Bondi asks U.S. Supreme Court to re-order executionby Dara Kam | July 26th, 2011
Attorney General Pam Bondi has asked the U.S. Supreme Court to override the Florida Supreme Court’s stay on the execution of convicted cop killer Manuel Valle.
Valle’s death warrant, the first and only signed by Gov. Rick Scott since taking office in January, set his execution by lethal injection for Aug. 2. But the Florida Supreme Court yesterday put the execution off for a month until a hearing on a controversial new drug is held.
In a 4-3 ruling, the divided Florida high court ordered a Miami judge to hold a hearing on the new drug, pentobarbital sodium, an anesthetic Department of Corrections officials decided in June to replace sodium thiopental. Sodium thiopental’s manufacturer stopped making the drug early this year, leaving corrections officials in states like Florida scrambling to find a substitute.
But Lundbeck Inc., the Danish manufacturer of pentobarbital, recently announced that the drug is untested and unsafe for use in lethal injections. Lundbeck stopped selling the drug to distributors who intended to resell it for use in executions.
In her 12-page filing Tuesday, Bondi argued that the Florida justices “improperly granted the stay” because Valle’s lawyers failed to demonstrate that he would be subjected to a “substantial risk of harm,” the standard set by the U.S. Supreme Court in determining cruel or unusual punishment in a case called Baze v. Rees, known as “Baze.”
“In Baze, a plurality of this Court held that an inmate was required to show that the protocol created a ‘substantial risk of serious harm’ that was ‘objectively intolerable’ to demonstrate that a lethal injection protocol was unconstitutional,’” Bondi’s motion said. “It noted that the mere fact that an execution method ‘may result in pain, either by accident or as an inescapable consequence of death’ did not meet this standard.”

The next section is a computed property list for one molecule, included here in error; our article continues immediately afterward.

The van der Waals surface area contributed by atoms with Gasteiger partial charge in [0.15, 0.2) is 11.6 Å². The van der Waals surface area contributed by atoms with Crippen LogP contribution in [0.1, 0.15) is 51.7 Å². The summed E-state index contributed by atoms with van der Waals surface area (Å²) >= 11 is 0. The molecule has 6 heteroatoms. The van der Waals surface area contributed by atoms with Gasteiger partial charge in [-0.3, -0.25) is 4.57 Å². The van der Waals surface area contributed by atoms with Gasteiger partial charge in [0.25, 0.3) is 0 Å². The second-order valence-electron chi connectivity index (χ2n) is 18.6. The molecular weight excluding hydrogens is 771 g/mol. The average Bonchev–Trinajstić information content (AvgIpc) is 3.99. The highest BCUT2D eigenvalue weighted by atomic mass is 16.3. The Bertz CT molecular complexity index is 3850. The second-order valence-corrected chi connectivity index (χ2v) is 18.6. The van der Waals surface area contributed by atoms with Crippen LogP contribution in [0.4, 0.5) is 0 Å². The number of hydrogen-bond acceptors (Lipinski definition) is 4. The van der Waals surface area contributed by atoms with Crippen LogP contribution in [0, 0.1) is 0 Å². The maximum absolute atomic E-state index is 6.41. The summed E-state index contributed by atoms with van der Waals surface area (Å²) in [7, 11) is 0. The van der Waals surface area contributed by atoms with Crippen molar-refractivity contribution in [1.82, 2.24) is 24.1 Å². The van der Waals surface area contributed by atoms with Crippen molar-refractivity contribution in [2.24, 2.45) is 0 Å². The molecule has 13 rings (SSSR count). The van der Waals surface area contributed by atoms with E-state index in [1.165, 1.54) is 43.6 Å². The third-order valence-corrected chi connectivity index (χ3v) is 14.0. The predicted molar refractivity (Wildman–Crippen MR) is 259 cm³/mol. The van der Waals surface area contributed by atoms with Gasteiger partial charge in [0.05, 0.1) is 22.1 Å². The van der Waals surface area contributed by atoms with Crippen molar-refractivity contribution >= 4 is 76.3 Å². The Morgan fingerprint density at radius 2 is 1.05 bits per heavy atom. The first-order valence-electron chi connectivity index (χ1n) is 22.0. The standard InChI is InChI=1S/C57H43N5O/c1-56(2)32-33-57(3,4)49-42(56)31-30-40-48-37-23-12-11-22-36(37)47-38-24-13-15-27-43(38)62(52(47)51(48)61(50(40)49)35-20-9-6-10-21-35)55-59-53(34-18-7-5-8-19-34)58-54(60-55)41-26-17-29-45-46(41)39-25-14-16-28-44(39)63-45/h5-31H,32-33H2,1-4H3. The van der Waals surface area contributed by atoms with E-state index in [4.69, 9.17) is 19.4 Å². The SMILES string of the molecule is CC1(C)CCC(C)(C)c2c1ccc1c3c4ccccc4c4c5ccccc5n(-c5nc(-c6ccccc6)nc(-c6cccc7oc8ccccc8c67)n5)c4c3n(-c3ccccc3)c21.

Bondi also disputed the testimony of Valle’s expert witness, pediatric anesthesiologist David Waisel. A lower court had rejected Waisel’s testimony but the state Supreme Court ordered that it be taken into consideration in the hearing on the new drug. Part of Waisel’s testimony included a description of what may have been a botched execution in Georgia using pentobarbital, also known as Nembutal.
“Since the claim has already been rejected in Georgia and Florida’s protocol contains similar provisions for a consciousness
check and not continuing the protocol until an inmate is unconscious (as noted in Justice Cannady’s dissent in the Florida
Supreme Court), the Florida Supreme Court erred in finding that this assertion was sufficient to grant a stay. The stay should be vacated,” Bondi wrote.